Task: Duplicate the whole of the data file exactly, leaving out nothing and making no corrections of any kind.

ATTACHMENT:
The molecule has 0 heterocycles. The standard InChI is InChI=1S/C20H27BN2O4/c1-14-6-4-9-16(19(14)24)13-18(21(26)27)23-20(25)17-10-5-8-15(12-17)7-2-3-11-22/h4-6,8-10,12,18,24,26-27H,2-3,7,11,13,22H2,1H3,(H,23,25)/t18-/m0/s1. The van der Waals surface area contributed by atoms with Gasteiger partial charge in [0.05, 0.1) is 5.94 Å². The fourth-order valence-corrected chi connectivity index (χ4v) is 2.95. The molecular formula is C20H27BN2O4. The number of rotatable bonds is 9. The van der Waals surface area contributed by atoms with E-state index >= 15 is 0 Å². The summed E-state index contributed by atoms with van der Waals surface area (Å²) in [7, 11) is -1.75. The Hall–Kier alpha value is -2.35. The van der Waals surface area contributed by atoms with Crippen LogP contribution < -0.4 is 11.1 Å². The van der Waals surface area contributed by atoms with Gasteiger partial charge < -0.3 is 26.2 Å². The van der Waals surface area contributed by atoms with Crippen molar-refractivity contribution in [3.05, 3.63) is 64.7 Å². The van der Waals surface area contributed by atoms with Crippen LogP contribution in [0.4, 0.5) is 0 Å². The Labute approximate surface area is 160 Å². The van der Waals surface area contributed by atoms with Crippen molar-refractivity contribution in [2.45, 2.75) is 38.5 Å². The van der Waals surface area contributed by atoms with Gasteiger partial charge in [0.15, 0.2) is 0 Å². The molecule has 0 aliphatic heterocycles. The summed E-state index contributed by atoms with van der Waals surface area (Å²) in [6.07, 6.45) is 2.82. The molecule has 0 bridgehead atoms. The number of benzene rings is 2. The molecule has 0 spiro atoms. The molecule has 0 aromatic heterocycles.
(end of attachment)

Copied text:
The molecule has 0 heterocycles. The standard InChI is InChI=1S/C20H27BN2O4/c1-14-6-4-9-16(19(14)24)13-18(21(26)27)23-20(25)17-10-5-8-15(12-17)7-2-3-11-22/h4-6,8-10,12,18,24,26-27H,2-3,7,11,13,22H2,1H3,(H,23,25)/t18-/m0/s1. The van der Waals surface area contributed by atoms with Gasteiger partial charge in [0.05, 0.1) is 5.94 Å². The fourth-order valence-corrected chi connectivity index (χ4v) is 2.95. The molecular formula is C20H27BN2O4. The number of rotatable bonds is 9. The van der Waals surface area contributed by atoms with E-state index >= 15 is 0 Å². The summed E-state index contributed by atoms with van der Waals surface area (Å²) in [7, 11) is -1.75. The Hall–Kier alpha value is -2.35. The van der Waals surface area contributed by atoms with Crippen LogP contribution < -0.4 is 11.1 Å². The van der Waals surface area contributed by atoms with Gasteiger partial charge < -0.3 is 26.2 Å². The van der Waals surface area contributed by atoms with Crippen molar-refractivity contribution in [3.05, 3.63) is 64.7 Å². The van der Waals surface area contributed by atoms with Crippen LogP contribution in [0.4, 0.5) is 0 Å². The Labute approximate surface area is 160 Å². The van der Waals surface area contributed by atoms with Crippen molar-refractivity contribution in [2.45, 2.75) is 38.5 Å². The van der Waals surface area contributed by atoms with Gasteiger partial charge in [0.15, 0.2) is 0 Å². The molecule has 0 aliphatic heterocycles. The summed E-state index contributed by atoms with van der Waals surface area (Å²) in [6.07, 6.45) is 2.82. The molecule has 0 bridgehead atoms. The number of benzene rings is 2. The molecule has 0 spiro atoms. The molecule has 0 aromatic heterocycles.